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28% of fleet drivers ignore dashboard warning lights

Key findings of the survey include

  • 58% see car servicing as their employer’s responsibility
  • 28% of drivers ignore dashboard warning lights
  • Only 52% top up water coolants if they drive a company car
  • Only 66% check their tyre pressures and inflate if necessary.

In response, Venson is warning fleets about the possible ramifications for vehicle in-life and end-of-contract costs.

Gil Kelly, operations director at Venson, said: “Only 42% of the company car drivers we surveyed see maintenance as their responsibility, which could see fleet managers facing hefty charges at the end of the vehicle’s lease. This could be avoided if fleet managers, with the support of their fleet provider, communicate about service and maintenance responsibilities, not only at the time of handing over the keys of the car to an employee, but throughout the term of the lease to reduce wear and tear costs. 

“In addition, by encouraging regular maintenance checks, businesses can identify issues early. This should include pre-collection inspections, prior to the end of a contract, to allow any damage to be identified and rectified. Fleet managers could also consider implementing a policy whereby company car drivers are fined as a result of issues not being reported, and result in unnecessary costs being incurred by the business for persistent offenders.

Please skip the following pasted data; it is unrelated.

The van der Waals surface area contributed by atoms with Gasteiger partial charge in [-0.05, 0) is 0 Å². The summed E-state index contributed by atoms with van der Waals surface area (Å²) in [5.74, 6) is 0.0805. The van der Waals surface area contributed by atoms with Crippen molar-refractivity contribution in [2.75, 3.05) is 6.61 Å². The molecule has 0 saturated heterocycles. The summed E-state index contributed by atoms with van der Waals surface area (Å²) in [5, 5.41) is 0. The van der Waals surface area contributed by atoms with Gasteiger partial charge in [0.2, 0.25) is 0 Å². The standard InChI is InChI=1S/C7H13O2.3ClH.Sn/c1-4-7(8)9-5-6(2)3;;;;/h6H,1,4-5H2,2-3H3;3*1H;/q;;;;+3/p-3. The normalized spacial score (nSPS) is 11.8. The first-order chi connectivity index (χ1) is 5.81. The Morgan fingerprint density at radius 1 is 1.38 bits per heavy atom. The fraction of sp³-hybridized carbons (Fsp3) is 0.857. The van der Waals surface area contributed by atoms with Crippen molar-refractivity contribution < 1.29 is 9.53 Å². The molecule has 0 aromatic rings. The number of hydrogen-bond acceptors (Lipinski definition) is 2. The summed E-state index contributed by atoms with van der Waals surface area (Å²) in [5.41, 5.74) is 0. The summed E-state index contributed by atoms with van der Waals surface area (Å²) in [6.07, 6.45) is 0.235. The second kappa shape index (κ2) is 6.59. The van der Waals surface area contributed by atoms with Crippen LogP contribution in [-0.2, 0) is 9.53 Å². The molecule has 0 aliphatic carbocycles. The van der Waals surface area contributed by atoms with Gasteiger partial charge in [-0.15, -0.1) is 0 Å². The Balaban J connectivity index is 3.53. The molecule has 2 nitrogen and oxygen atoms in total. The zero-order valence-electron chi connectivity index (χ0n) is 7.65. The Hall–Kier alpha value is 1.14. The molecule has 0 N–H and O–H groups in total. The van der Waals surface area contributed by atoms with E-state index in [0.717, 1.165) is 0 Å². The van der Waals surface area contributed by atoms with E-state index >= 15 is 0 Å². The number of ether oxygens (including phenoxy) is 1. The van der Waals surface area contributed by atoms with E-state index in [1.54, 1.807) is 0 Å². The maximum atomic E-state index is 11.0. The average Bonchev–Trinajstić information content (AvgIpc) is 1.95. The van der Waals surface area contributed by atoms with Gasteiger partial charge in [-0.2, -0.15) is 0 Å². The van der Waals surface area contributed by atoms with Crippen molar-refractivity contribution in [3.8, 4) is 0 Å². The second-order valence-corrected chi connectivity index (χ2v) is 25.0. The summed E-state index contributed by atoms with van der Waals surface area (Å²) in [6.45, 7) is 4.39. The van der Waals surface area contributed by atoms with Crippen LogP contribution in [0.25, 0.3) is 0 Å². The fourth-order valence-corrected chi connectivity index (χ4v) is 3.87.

“We also advise firms to ensure their fleet provider has provided a clearly defined end of contract damage process so it is transparent what is acceptable. There should also be room for a firm to challenge their fleet provider about the cost breakdown, to ensure there are no hidden charges. By going into a lease with a clear understanding of the procedures regarding damage and making them clear to their drivers, businesses can stay on top of damage and/or maintenance issues, as they happen.”


Venson's top tips to reduce wear and tear charges: 

  • Use daily/weekly/monthly (depending upon vehicle usage) vehicle checks to spot issues early,
  • Consider implementing a fleet policy that recharges fees back to drivers if incidents aren’t reported
  • Ensure your fleet provider has a clearly defined end of contract damage process to avoid hidden charges
  • Regularly communicate and educate drivers on what needs reporting to the fleet team
  • Make sure you have a pre-collection inspection prior to the end of your contract to allow any issues to be addressed or claimed through insurance
  • Use driver training and an ongoing education program to ensure drivers are driving safely which in turn will reduce accidental damage.
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Natalie Middleton

Natalie has worked as a fleet journalist for nearly 20 years, previously as assistant editor on the former Company Car magazine before joining Fleet World in 2006. Prior to this, she worked on a range of B2B titles, including Insurance Age and Insurance Day.